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View Full Version : Reminder: Your cat should be receiving heart worm preventative


MaryL
July 1st 06, 02:24 PM
Just a reminder: This is prime mosquito season, and cats *can* get
heartworms (with deadly results). I live in East Texas, so my twosome get
Heartgard all 12 months, whereas those in northern areas probably need it
only for certain months of the year (ask your vet). I always use it on the
first day of the month because that makes it easy for me to remember -- and
is also the reason for this reminder. Many of you already use Heartgard,
but I frequently meet people who have never heard of it or who think that
only dogs can get heartworms. Heartworms are more common in dogs, but they
are often even more disastrous in cats.

MaryL

Photos of Duffy and Holly: >'o'<
Duffy: http://tinyurl.com/cslwf
Holly: http://tinyurl.com/9t68o
Duffy and Holly together: http://tinyurl.com/8b47e
Recent pics: http://tinyurl.com/clal7

22brix
July 1st 06, 07:28 PM
"MaryL" -OUT-THE-LITTER> wrote in message
news:[email protected]
> Just a reminder: This is prime mosquito season, and cats *can* get
> heartworms (with deadly results). I live in East Texas, so my twosome get
> Heartgard all 12 months, whereas those in northern areas probably need it
> only for certain months of the year (ask your vet). I always use it on
> the first day of the month because that makes it easy for me to
> remember -- and is also the reason for this reminder. Many of you already
> use Heartgard, but I frequently meet people who have never heard of it or
> who think that only dogs can get heartworms. Heartworms are more common
> in dogs, but they are often even more disastrous in cats.
>
> MaryL
>
> Photos of Duffy and Holly: >'o'<
> Duffy: http://tinyurl.com/cslwf
> Holly: http://tinyurl.com/9t68o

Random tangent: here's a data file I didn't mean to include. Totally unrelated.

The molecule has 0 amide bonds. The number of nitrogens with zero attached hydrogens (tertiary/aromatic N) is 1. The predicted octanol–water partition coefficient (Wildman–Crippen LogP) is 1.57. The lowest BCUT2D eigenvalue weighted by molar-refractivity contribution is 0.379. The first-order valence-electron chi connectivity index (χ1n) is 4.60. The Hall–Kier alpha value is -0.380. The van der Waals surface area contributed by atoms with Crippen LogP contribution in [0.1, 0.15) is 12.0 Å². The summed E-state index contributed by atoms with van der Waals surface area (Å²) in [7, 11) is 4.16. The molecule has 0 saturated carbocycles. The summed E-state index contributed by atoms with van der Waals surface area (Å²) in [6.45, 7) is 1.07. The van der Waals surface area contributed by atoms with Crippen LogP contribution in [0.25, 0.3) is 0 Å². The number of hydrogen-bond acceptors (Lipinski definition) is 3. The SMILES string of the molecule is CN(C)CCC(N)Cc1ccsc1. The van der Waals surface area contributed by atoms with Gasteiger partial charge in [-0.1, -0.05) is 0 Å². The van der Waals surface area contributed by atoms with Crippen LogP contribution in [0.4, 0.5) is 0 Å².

> Duffy and Holly together: http://tinyurl.com/8b47e
> Recent pics: http://tinyurl.com/clal7
I totally agree--before I realized it was a problem in our area I had two
cats with heartworm. I'm in Northern California and since it's so dry here
in the summer you wouldn't think this would be an area that would support
that many mosquitoes. It's pretty mild and rainy here in winter and we can
see mosquitoes even in January if it's been warm.

Hailey survived with few symptoms after the initial episode where he briefly
lost consciousness. If I hadn't seen it happen I never would have known he
was sick. Sweet Sam had to be euthanized after a miserable, horrible
illness. Sam had would have difficulty breathing, my wonderful vet would
remove fluid from around his lungs but it would just come back until he
finally started coughing up blood. It can cause sudden death with no prior
symptoms. It's an awful disease and it's so easily prevented.

As far as I know there is not an effective treatment. Cats hearts and blood
vessels are so small that when the adult worms die they eventually break up
and can clog the blood vessels. When my first cat Hailey was diagnosed the
emergency vet (of course it's never my vet on in an emergency!) said that
there were studies at Davis University Vet School (in Davis! CA) where they
were doing open heart surgery and scooping out the worms but only if the
worms could be seen on the right side of the heart. It was very risky.

I'll get off my soapbox now but it's something I feel very passionate about
after seeing what it could do to my own cat friends.

Bonnie

MaryL
July 1st 06, 07:43 PM
"22brix" > wrote in message
...
>
> "MaryL" -OUT-THE-LITTER> wrote in message
> news:[email protected]
>> Just a reminder: This is prime mosquito season, and cats *can* get
>> heartworms (with deadly results). I live in East Texas, so my twosome
>> get Heartgard all 12 months, whereas those in northern areas probably
>> need it only for certain months of the year (ask your vet). I always use
>> it on the first day of the month because that makes it easy for me to
>> remember -- and is also the reason for this reminder. Many of you
>> already use Heartgard, but I frequently meet people who have never heard
>> of it or who think that only dogs can get heartworms. Heartworms are
>> more common in dogs, but they are often even more disastrous in cats.
>>
>> MaryL
>>
>> Photos of Duffy and Holly: >'o'<
>> Duffy: http://tinyurl.com/cslwf
>> Holly: http://tinyurl.com/9t68o
>> Duffy and Holly together: http://tinyurl.com/8b47e
>> Recent pics: http://tinyurl.com/clal7
> I totally agree--before I realized it was a problem in our area I had two
> cats with heartworm. I'm in Northern California and since it's so dry
> here in the summer you wouldn't think this would be an area that would
> support that many mosquitoes. It's pretty mild and rainy here in winter
> and we can see mosquitoes even in January if it's been warm.
>
> Hailey survived with few symptoms after the initial episode where he
> briefly lost consciousness. If I hadn't seen it happen I never would have
> known he was sick. Sweet Sam had to be euthanized after a miserable,
> horrible illness. Sam had would have difficulty breathing, my wonderful